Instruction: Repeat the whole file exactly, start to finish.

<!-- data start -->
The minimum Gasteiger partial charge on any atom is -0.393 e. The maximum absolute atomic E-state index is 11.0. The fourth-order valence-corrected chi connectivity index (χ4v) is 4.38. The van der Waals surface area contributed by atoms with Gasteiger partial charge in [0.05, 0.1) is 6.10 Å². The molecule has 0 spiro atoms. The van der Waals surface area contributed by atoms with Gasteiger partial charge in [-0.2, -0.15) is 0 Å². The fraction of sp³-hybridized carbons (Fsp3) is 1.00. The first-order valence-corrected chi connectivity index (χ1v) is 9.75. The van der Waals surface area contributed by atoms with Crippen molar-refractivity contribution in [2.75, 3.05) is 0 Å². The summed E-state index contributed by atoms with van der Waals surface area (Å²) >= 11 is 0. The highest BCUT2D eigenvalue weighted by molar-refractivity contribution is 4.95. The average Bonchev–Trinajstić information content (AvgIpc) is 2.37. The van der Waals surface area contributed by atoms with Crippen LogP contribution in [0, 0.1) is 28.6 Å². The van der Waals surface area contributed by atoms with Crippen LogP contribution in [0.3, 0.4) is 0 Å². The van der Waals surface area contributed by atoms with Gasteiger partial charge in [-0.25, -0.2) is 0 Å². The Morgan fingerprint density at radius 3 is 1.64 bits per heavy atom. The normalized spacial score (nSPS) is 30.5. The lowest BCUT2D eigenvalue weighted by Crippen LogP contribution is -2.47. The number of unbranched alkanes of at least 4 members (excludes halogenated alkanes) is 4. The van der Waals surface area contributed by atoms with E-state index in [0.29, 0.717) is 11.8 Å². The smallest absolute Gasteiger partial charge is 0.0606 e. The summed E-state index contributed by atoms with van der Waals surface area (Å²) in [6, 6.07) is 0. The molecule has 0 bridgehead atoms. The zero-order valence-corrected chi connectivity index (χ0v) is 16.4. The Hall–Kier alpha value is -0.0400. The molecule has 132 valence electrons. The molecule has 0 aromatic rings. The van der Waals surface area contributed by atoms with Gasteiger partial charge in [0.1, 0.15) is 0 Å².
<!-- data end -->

The minimum Gasteiger partial charge on any atom is -0.393 e. The maximum absolute atomic E-state index is 11.0. The fourth-order valence-corrected chi connectivity index (χ4v) is 4.38. The van der Waals surface area contributed by atoms with Gasteiger partial charge in [0.05, 0.1) is 6.10 Å². The molecule has 0 spiro atoms. The van der Waals surface area contributed by atoms with Gasteiger partial charge in [-0.2, -0.15) is 0 Å². The fraction of sp³-hybridized carbons (Fsp3) is 1.00. The first-order valence-corrected chi connectivity index (χ1v) is 9.75. The van der Waals surface area contributed by atoms with Crippen molar-refractivity contribution in [2.75, 3.05) is 0 Å². The summed E-state index contributed by atoms with van der Waals surface area (Å²) >= 11 is 0. The highest BCUT2D eigenvalue weighted by molar-refractivity contribution is 4.95. The average Bonchev–Trinajstić information content (AvgIpc) is 2.37. The van der Waals surface area contributed by atoms with Crippen LogP contribution in [0, 0.1) is 28.6 Å². The van der Waals surface area contributed by atoms with Crippen LogP contribution in [0.3, 0.4) is 0 Å². The van der Waals surface area contributed by atoms with Gasteiger partial charge in [-0.25, -0.2) is 0 Å². The Morgan fingerprint density at radius 3 is 1.64 bits per heavy atom. The normalized spacial score (nSPS) is 30.5. The lowest BCUT2D eigenvalue weighted by Crippen LogP contribution is -2.47. The number of unbranched alkanes of at least 4 members (excludes halogenated alkanes) is 4. The van der Waals surface area contributed by atoms with E-state index in [0.29, 0.717) is 11.8 Å². The smallest absolute Gasteiger partial charge is 0.0606 e. The summed E-state index contributed by atoms with van der Waals surface area (Å²) in [6, 6.07) is 0. The molecule has 0 bridgehead atoms. The zero-order valence-corrected chi connectivity index (χ0v) is 16.4. The Hall–Kier alpha value is -0.0400. The molecule has 132 valence electrons. The molecule has 0 aromatic rings. The van der Waals surface area contributed by atoms with Gasteiger partial charge in [0.1, 0.15) is 0 Å².